He likes to call himself a "straight talker."
It's a quality most Americans admire.
It's not the first quality that would pop into someone's mind when the word "politician" comes up in conversation.
So John McCain, out of nowhere, makes a speech last week wherein he promises that if he is elected president, he will regularly (weekly?) submit himself to questioning by members of Congress, in the manner of the British Prime Minister.
Sounds nice, especially after the Bush regime's notorious tight-lipped approach to Congress and the media. But do dangers lurk underneath this seemingly innocuous proposal of openness?
No president in the history of the nation thought it prudent to voluntarily submit himself to public questioning by another--separate but equal--branch of the federal government. In fact, presidents of both parties have sought to maintain, within the boundaries set by the Constitution, the independence of the Executive Branch from the other two branches of government.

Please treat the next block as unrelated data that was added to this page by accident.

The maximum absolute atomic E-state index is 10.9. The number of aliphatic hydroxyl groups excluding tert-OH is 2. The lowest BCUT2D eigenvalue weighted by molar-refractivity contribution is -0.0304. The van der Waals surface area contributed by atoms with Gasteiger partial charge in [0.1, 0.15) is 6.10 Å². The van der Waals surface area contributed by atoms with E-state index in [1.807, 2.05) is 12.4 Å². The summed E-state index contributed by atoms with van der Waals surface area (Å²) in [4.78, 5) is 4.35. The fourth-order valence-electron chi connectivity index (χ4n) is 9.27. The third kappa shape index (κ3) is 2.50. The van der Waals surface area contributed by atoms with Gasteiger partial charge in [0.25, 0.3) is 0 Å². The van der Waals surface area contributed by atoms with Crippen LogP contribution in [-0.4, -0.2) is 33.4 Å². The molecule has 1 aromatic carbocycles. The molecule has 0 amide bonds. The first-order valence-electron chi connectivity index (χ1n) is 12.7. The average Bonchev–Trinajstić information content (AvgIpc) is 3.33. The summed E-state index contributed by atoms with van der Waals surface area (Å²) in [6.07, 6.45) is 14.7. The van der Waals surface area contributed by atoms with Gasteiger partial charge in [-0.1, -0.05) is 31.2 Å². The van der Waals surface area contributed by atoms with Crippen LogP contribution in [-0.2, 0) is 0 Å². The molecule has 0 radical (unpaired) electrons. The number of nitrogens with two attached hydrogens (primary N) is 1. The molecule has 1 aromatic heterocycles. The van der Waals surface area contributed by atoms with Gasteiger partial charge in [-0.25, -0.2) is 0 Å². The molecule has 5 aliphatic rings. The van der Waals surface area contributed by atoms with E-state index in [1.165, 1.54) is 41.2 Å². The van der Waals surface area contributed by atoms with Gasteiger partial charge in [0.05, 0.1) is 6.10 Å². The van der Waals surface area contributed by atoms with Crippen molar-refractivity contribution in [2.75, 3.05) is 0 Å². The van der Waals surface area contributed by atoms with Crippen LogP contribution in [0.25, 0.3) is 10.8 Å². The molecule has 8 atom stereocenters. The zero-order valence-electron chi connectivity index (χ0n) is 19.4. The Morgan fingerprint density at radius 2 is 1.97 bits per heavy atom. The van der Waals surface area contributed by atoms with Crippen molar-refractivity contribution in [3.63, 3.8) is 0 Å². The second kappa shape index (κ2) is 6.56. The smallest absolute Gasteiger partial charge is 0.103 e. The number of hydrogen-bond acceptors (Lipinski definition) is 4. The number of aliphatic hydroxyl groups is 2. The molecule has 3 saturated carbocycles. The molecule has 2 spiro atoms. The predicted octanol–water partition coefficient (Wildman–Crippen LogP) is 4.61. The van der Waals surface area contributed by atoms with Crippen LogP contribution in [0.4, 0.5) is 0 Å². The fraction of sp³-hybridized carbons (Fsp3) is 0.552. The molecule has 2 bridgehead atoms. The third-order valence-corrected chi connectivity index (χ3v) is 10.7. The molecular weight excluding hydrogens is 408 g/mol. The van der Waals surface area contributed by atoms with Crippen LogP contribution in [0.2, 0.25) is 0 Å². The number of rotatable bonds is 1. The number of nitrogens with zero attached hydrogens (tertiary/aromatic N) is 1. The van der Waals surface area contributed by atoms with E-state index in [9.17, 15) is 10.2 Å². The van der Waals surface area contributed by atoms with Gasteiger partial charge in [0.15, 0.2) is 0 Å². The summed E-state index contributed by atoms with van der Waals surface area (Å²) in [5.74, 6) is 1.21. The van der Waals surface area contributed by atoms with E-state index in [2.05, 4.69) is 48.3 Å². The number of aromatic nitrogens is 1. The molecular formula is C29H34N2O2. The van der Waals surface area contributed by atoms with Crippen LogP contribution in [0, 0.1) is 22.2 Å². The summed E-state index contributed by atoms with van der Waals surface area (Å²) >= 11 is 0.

Now here comes someone who has not even officially secured the nomination of his party blurting out proposals whose possible effects on the Constitutional System under which the country has thrived have clearly not been thought through.
Readers can fill in the blanks for themselves as to how this off-the-cuff blurt by Sen. McCain could change the character of the Office of the President.
My point is that this type of shooting-from-the-hip that McCain evinced by making such a radical proposal may be indicative of his approach to policy making specifically, and life, in general.
If it is, it's a scary thought.